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KrebsCycle's Achievements


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  1. Maybe, maybe not. Depends on your job and your level of experience in that job. Otherwise you may be a dead-never-made-it-to-PA-school statistics. This is hardly the battle for a rookie. That's why all medical societies and hospital protocols encourage, if not require, that only the most experience of the providers deal with these patients. It is worth mentioning that California in general, and SF in particular have had the best response in the country to this pandemic. You can't compare SF to NY. And, if you make it out alive, it sure will look great on your resume.
  2. There is a major point that is being missed, when all of you that are in the process of applying are worried about your hours, your GPA (turning from letter grade to Pass/Fail), your volunteer hours, and so on. This is not something is affecting just you. This is affecting every single person living on the US soil, and almost every single person on the entire globe. The worries that you have now, were justified maybe in regular times. They are no longer justified in our current situation. Every single applicant is encountering the same difficulties which levels the playing field. To answer OP, if you have asthma which by default puts you at higher risk, stay home. Not only there is not enough PPE to go around, not only the amount of PPE you are provided varies from facility to facility, and literally from day to day, but if you are inexperienced (improper donning on/off the PPE) it can give you a false sense of security which puts you at risk, and everyone around you. Obviously, I don't know your level of experience, that may alter the calculations slightly. You should focus on anything and everything else that will keep you safe and most importantly, alive. There is no such thing as "low risk" anymore. Going to the grocery store is high risk.
  3. I want to second Emilymuff on how challenging online school is. To anyone that has an online degree or did prereqs at a community college and is self conscious about it. Put that out of your mind. If the school has a problem with it, they don't deserve you. But honestly, once we are on the other side of COVID-19, I can't imagine any school looking down on online classes, since literally every single school in the US, PA programs included, was forced into online education. How is this different than your bachelor? Unless they are claiming that the PA education we are getting online now is sub-par. And I don't see any of them making this claim.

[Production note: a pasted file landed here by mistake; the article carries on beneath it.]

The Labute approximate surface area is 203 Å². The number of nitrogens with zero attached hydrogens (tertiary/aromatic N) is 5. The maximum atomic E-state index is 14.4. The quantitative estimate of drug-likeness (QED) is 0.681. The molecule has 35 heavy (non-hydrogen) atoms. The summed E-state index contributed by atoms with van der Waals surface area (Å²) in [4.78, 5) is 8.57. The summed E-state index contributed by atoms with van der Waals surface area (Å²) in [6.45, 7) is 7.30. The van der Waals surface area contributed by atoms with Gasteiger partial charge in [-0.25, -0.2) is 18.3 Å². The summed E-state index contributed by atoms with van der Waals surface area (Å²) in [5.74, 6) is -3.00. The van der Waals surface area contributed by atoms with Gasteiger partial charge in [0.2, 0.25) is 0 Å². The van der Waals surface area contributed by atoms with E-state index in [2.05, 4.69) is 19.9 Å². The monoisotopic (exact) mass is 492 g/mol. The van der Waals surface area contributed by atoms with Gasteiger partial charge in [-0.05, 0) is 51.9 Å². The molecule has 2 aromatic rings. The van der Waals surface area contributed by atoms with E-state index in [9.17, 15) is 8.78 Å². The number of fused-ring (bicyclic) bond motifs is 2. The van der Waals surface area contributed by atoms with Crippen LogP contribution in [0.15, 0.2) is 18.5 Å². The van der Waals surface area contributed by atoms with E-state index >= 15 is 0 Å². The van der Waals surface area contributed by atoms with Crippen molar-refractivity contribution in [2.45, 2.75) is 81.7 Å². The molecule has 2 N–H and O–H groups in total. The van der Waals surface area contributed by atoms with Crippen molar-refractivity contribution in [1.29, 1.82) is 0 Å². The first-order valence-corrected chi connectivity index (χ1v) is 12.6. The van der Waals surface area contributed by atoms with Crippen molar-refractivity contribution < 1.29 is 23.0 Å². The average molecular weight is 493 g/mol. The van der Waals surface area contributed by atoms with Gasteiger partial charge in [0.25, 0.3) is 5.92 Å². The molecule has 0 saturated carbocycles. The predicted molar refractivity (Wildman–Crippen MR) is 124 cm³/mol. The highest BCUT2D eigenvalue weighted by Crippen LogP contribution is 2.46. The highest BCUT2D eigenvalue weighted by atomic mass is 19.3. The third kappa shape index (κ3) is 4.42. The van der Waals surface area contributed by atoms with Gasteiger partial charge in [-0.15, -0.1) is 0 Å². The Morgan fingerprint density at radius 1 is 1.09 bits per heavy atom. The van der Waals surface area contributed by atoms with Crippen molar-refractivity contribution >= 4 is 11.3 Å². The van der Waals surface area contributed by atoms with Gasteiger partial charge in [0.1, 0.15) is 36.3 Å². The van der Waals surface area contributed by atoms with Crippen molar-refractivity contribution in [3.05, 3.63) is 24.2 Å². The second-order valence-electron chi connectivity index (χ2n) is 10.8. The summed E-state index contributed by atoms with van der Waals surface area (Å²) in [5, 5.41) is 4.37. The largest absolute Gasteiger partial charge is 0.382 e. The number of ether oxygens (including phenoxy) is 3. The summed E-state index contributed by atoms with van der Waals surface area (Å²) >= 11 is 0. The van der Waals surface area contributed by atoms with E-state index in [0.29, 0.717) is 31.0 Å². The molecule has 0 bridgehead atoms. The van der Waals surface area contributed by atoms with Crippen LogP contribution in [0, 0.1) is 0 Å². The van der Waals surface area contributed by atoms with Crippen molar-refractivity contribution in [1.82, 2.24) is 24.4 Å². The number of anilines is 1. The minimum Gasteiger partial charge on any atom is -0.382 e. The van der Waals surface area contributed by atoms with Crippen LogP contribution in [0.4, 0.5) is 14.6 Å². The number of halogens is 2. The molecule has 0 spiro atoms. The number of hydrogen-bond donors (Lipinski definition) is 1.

4. Admission to PA school requires/required a letter grade. That said, this is absolutely uncharted territory. The entire country/the entire world has never had to contend with anything like this in recent history. Since there is nothing you can do about it, I would not worry about it. Like, at all! We don't know when this will be over, but it won't be soon. Go with the flow, and you'll figure it out later. And so will the admission committees.
  5. Don't trust media and social media, or our president for that matter. You can trust Dr. Anthony Fauci, Director of Allergy and Infectious Disease at NIH. All Chloroquine hype is purely anecdotal, and it comes for a SINGLE, n=20 study in France. There is no evidence it works. As PAs, we practice evidence-based medicine, not anecdotal medicine. There is one patient in the US that self medicated with Chloroquine after hearing that the president hyped it up, and now he is dead. The more advanced countries are struggling because people are not used to limitation on their freedom and are not taking this seriously. It is NOT business as usual. Also, if I were you, still able to go to work, make money, safely, I would not quit. This is here to stay for a while and all PA programs are struggling to see how they will make this work. So far, everything is online. Thank the Universe we live in 2020 and we have the technology we do.
  6. I have an online degree as well and did most of my prerequisites at a community college (all but one, actually, because you cannot really do online science with labs). I applied to 11 schools, I was offered 6 interviews, I accepted 3 interviews. I was accepted at all those 3 schools, two of them top tier. I am now attending a top tier PA school. What mattered: 10 years of clinical experience (truthfully, after 2 years of a full time job, the odds even out), a good personal statement, and a decent GPA (3.5-ish mark). I also had a pretty good GRE, but I honestly don't think they care much about that. And of course, I think I interviewed fairly well because I was able to pull a lot from experience. Rest assured, it's not where you did your schooling that matters, it's who you are as a candidate. Good luck!
  7. At this point I doubt it can hurt your chances. If your turn comes up no one will say...."No, let's not give the spot to this person because they called to inquire about their wait-list status". If anything, it might even help.
  8. I emailed them a couple of weeks back, declining my accepted spot. They have not acknowledged my email yet. There will be more acceptances coming once they get around to those emails, hopefully. Good luck, y'all!
  9. I received an interview invite for February 4th. Check your email people. I'm not going, so there will be more invites coming your way, if you still desire one.
  10. The nutrition class at ACC (Austin Community college) is also Biol 1322.
  11. If I haven't heard from the school (email or snail mail) does that mean I am out of the running?
  12. Hi, Those of you that had allied health licences/ certification before going into PA school (radiology ultrasound, RN, etc) did you maintain it through PA school or after?
  13. It seems like a long way until August, but I'm sure it will be here in no time
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